One use for early projections is to try to establish some tiers and then compare those to how the market tiers, or values, players. While I wouldn't want to rank or tier players exclusively based on projections, it's not a bad starting point.
At tight end, you don't need projections or anything else to tell you that Travis Kelce, even at 33 years of age, is in a tier of his own. Kelce has produced at least 90 catches and 1,100 yards in each of the last five seasons. He's topped 80 catches and 1,000 yards every year since 2016. Kelce is worth a first round pick and arguably the only tight end who should be drafted in the first two rounds.
Mark Andrews is in everyone's second tier as well, but the question is whether he should be alone. Last year people tried to put Kyle Pitts in that tier and two years ago it was T.J. Hockenson. The projections do not provide much clarity and you could make the argument for either Hockenson in Tier 2 or three one-man tiers. Either way, it's after Hockenson where things get interesting.
There are four more tight ends I project to score more than 10.5 FPPG in 2023. Three of them, George Kittle, Pitts, and Dallas Goedert are consensus picks. David Njoku is the exception. Consensus would drop Njoku a tier and bump Waller a tier.
The argument for Njoku is that he's four years younger than Waller and outscored Waller per game in 2022. Also, Njoku plays for a team that has a proven history of a high tight end target share. While Brian Daboll and Mike Kafka have both been adjacent to great tight ends, neither has called plays for an offense that had even a league-average number of tight end targets. Also, Deshaun Watson was terrible last year, but I would rather bet on him regaining form than Daniel Jones becoming a good passer after four years and 1,740 attempts in the NFL.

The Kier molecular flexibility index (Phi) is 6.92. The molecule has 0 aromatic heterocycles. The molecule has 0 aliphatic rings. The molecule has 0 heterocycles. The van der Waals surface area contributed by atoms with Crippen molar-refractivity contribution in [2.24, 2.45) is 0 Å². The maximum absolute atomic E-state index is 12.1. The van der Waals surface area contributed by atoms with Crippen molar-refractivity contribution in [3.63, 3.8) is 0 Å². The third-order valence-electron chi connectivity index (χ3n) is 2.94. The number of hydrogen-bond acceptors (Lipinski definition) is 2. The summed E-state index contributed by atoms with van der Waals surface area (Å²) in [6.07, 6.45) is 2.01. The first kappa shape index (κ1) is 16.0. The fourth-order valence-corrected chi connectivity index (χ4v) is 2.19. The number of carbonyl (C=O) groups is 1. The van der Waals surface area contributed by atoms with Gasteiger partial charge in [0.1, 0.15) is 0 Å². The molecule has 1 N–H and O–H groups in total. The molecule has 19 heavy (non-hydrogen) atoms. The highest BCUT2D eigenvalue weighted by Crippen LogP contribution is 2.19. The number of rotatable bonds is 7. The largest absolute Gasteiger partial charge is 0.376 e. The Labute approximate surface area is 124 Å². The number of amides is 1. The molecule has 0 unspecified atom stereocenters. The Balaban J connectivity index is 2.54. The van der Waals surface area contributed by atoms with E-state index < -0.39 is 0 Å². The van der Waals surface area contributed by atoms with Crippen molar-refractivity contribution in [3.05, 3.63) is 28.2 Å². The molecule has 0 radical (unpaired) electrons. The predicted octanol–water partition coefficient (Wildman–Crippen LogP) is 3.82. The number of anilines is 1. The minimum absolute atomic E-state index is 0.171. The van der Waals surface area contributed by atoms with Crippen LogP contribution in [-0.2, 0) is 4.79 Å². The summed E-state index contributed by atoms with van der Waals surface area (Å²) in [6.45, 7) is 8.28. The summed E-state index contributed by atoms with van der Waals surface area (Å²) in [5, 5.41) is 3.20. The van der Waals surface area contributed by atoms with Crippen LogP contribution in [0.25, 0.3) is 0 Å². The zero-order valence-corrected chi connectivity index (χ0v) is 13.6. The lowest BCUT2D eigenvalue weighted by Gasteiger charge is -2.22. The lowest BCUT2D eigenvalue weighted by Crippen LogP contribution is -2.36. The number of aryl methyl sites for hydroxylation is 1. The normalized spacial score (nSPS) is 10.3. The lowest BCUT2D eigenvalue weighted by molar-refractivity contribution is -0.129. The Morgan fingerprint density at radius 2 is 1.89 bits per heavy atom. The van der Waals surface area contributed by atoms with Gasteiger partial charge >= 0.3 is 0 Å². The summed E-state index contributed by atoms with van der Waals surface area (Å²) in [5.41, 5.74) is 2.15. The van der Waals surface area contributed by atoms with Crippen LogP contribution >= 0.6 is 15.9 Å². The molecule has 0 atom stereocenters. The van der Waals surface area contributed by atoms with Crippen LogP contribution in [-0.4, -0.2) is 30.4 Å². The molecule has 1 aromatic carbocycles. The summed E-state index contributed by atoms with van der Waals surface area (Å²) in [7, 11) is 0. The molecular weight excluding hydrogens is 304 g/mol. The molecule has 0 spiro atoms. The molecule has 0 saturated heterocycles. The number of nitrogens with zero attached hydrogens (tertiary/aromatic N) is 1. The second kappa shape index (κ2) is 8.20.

The case for Waller is that he was a star in his prime and he has an excellent chance to be the No. 1 target for Jones and the Giants. Waller has three different seasons with more than 60 receiving yards per game while Njoku set a career-high at 44.9 last year. The ceiling appears much higher for Waller.
The reason I said 'appears' in the last sentence is because we have little reason to feel confident in the number of pass attempts for either of these teams. The Browns are behaving as if they are going to throw more than they have in the Kevin Stefanski era, adding multiple receivers and letting Kareem Hunt without replacing him yet. Daniel Jones averaged 36 attempts per game in losses and 25 in wins, so game script may determine their volume. If Watson returns to form and the Browns throw a lot more than the Giants, I would not agree that Waller has more upside this year. Kevin Stefanski's quarterbacks have thrown at least 24.6% of their passes to tight ends the last three years. I don't believe Elijah Moore or Cedric Tillman will change that.
Here are my early tight projections for 2023: